Comorbid With Other Behavioral Disorders
TD cases with other significant behavioral disorders, such as learning difficulties, sleep disorders, self-injurious behaviors, and conduct disorder, should be consulted with or referred to professionals in specialized education, psychological intervention, behavioral therapies, and sleep disorders (103). In some complicated severe cases, it is necessary to timely transfer the patients to advanced pediatric psychiatry and/or neuropsychological services for comprehensive assessment and treatment.
Refractory TD Treatment
When treatment outcome is not satisfactory as expected, some common scenarios should be investigated to first exclude false refractory TD, such as misdiagnosis, improper medication choice, insufficient dosage, intolerance of side effects, or poor medication compliance. For children with refractory TD/TS in China, it is recommended that such patients should be referred to pediatric psychiatry or multidisciplinary team for evaluation and management. Once the diagnosis of refractory TD is established, a comprehensive treatment plan could include combined medications, newer medications, non-pharmacological therapy, and proper treatment of comorbidities (3, 104).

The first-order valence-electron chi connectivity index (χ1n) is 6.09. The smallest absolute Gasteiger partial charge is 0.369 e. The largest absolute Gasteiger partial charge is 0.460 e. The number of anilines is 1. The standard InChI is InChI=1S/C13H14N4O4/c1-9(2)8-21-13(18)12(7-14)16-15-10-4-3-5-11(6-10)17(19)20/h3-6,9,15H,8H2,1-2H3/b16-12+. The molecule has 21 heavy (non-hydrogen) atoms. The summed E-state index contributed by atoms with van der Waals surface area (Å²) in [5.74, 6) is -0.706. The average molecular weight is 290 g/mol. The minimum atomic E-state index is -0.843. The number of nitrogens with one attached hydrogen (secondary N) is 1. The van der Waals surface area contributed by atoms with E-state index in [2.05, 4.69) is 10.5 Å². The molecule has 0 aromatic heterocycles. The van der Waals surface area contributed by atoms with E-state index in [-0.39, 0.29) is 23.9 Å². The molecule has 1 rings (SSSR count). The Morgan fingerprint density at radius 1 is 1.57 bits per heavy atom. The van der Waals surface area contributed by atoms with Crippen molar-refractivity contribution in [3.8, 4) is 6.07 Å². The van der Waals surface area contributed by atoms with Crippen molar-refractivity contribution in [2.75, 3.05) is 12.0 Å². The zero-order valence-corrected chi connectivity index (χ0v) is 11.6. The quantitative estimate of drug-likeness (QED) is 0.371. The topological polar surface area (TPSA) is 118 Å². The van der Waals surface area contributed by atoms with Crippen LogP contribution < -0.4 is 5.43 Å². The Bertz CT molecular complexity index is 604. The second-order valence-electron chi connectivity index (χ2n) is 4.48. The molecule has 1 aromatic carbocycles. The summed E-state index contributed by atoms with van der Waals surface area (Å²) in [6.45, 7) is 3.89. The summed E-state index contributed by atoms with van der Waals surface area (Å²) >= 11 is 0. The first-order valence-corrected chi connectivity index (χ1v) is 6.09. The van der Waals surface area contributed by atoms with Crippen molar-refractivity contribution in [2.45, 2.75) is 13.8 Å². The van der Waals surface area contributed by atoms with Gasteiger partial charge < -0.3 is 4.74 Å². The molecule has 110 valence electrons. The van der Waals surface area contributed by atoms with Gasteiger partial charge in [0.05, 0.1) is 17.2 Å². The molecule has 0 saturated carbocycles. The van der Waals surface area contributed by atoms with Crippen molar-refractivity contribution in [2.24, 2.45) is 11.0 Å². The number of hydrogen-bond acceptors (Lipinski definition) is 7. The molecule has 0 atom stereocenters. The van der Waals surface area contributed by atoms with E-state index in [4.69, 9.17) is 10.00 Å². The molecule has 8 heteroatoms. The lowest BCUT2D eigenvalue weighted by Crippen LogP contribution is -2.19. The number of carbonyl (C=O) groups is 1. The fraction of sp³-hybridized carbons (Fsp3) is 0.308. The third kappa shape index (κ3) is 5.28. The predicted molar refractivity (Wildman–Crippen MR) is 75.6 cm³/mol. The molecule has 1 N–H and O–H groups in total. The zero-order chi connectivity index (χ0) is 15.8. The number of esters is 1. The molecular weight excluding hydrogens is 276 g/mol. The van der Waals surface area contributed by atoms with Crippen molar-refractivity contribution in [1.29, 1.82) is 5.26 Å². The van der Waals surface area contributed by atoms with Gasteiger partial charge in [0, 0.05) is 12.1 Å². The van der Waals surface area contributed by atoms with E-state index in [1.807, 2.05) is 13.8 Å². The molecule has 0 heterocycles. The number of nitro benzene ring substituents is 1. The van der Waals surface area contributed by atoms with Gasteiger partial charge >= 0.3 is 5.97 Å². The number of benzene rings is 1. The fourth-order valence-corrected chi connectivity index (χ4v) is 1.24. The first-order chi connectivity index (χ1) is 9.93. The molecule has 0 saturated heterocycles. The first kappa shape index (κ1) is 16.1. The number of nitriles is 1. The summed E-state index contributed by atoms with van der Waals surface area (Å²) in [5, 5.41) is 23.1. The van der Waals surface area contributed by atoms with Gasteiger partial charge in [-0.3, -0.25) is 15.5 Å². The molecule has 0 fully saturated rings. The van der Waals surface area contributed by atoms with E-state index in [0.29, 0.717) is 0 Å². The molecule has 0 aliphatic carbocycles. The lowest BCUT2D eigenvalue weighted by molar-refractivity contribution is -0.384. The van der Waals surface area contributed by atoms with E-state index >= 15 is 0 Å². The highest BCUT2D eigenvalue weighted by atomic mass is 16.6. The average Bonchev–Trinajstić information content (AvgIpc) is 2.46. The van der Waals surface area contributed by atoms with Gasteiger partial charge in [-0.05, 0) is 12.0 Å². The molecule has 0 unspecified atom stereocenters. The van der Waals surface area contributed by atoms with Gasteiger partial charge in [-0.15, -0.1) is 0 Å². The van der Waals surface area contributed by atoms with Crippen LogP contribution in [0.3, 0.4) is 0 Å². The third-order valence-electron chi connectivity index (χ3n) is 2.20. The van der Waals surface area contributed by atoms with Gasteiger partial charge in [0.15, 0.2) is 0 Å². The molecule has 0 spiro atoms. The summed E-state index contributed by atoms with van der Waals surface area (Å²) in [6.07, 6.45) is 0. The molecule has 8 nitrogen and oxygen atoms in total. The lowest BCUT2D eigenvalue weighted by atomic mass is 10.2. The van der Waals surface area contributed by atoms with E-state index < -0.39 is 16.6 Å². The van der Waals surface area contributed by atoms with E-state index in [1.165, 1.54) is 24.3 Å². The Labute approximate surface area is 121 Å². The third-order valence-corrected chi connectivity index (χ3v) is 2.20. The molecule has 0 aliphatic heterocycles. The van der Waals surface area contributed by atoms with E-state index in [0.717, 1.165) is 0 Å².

Some newer medications were reported to be effective for the treatment of adult patients with refractory TD in the Western countries. These include new D1/D5 receptor antagonists (e.g., ecopipam), vesicular monoamine transporter inhibitors (e.g., tetrabenzazine), antagonist of the nicotinic acetylcholine receptors (e.g., mecamylamine), cannabinoids (e.g., tetrahydrocannabinol), glutamatergic blocker (e.g., riluzole), γ-aminobutyric acid (GABA), finasteride, and omega-3 etc (3, 28, 89, 96, 104). However, these newer medications are currently unavailable or not widely used in pediatric clinics in China.